The gazebo is actually just an old shed built against a brick wall. 1/3 of the shed had an original wooden wall, the rest was brick only. The genius previous owner covered the exposed brick with styrofoam and wallpaper.

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  5. Karen Anne, I read those too and I was leery of the paper at first, so I checked out a sample of it in the store before I bought it. It's pretty thick. I will say that it's almost impossible to trim neatly when wet or even damp--it shreds and tears along the cut, even with a straight-edge against it. It's not all that fragile once it dries though. Charlie put the new vanity in the bathroom on Saturday (more about that later) and he bumped up against the unpainted paper several times with either his boots or the corner of the vanity. The paper's not damaged. It's odd stuff, kind of like those foam sheets you sometimes find as packing material.

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  6. Ragnar, Knotty pine wallpaper?!?! That's pretty bad!

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  7. It's possible the lower half of the walls were originally covered in beadboard. It was usually installed without plaseter or drywall under it using horizontal nailing strips.

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  8. *ggg* I thought so too when I discovered that stuff! We removed what was still clinging to the wall, but there's a spare roll somewhere - I HAD to keep that, it's just so utterly weird!

    The POs were big fans of cheap finishes, particularly walnut grained contact paper. Most of the homebrew furniture we found was built using the following ingredients: chipboard/scrap wood, 4" common nails and walnut grain contact paper. I was particularly fond of the table, which turned out to be a stool with a round board nailed to the seat :-D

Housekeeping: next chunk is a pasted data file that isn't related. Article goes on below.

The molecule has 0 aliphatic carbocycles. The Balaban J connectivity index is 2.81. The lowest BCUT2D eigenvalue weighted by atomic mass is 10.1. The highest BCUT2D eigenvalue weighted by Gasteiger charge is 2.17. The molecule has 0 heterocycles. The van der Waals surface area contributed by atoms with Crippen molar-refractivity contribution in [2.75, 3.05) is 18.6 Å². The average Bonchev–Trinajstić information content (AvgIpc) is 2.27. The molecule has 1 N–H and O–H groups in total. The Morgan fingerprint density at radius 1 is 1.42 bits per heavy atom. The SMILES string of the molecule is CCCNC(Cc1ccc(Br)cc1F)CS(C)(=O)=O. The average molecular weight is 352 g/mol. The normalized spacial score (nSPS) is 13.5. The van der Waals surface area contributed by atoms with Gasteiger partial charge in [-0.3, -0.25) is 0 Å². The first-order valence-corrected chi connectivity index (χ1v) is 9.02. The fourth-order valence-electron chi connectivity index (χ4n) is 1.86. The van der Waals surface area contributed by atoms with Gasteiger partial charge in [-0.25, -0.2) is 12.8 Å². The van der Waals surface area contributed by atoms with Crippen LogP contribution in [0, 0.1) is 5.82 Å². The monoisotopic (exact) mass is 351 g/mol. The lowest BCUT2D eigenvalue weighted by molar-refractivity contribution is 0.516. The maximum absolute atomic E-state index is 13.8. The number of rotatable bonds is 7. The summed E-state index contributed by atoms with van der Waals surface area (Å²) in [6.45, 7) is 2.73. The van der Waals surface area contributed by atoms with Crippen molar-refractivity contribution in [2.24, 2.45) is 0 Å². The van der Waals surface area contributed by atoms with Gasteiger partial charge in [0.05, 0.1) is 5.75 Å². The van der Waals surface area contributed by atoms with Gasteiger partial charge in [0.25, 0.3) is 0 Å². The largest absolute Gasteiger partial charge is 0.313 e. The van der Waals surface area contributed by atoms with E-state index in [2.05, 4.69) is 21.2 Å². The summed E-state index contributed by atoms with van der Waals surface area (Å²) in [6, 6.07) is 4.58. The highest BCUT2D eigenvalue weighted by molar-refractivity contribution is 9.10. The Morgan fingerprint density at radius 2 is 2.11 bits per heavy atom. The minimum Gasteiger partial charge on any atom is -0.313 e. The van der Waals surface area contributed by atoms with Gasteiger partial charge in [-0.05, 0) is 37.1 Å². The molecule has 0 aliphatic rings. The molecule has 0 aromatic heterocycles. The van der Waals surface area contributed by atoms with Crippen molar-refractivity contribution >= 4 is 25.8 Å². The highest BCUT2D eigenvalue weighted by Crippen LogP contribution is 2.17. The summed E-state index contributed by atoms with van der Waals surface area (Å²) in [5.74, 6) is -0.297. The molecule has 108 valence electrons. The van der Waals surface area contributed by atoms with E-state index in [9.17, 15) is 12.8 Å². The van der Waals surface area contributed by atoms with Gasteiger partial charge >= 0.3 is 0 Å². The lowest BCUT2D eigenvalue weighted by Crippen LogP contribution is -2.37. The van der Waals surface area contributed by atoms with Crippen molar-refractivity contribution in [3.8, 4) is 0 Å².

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  9. Saw the latest tweet. The court system really likes to stress people out, apparently.

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  10. Whatever happened to his right to a "speedy trial"... I don't think in my state this could drag out this long... enjoy the holidays without a day that looms over your head for January at least. But this seems just wrong. If he still without a license, hopefully all this counts for "time served"!!

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  11. Karen Anne, Apparently they do!

    Anonymous, I'm glad we have the holidays, his birthday and my birthday together but it has been dragging on a long time. The trial's set for April 16th. He was arrested May 15, 2012....so almost a year. Jeez.

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  12. Jayne, I just wanted to let you know that I really enjoy your blog....I have actually spent the last few weeks reading it from day one up to this post...and eagerly waiting more. I also put a link to it on my blog at http://goingdutchcolonialstyle.blogspot.com/. Keep up the good work and best of luck with everything you are juggling!

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  13. Chelle, Thank you so much! Heading over to read your blog now. I love Dutch Colonial.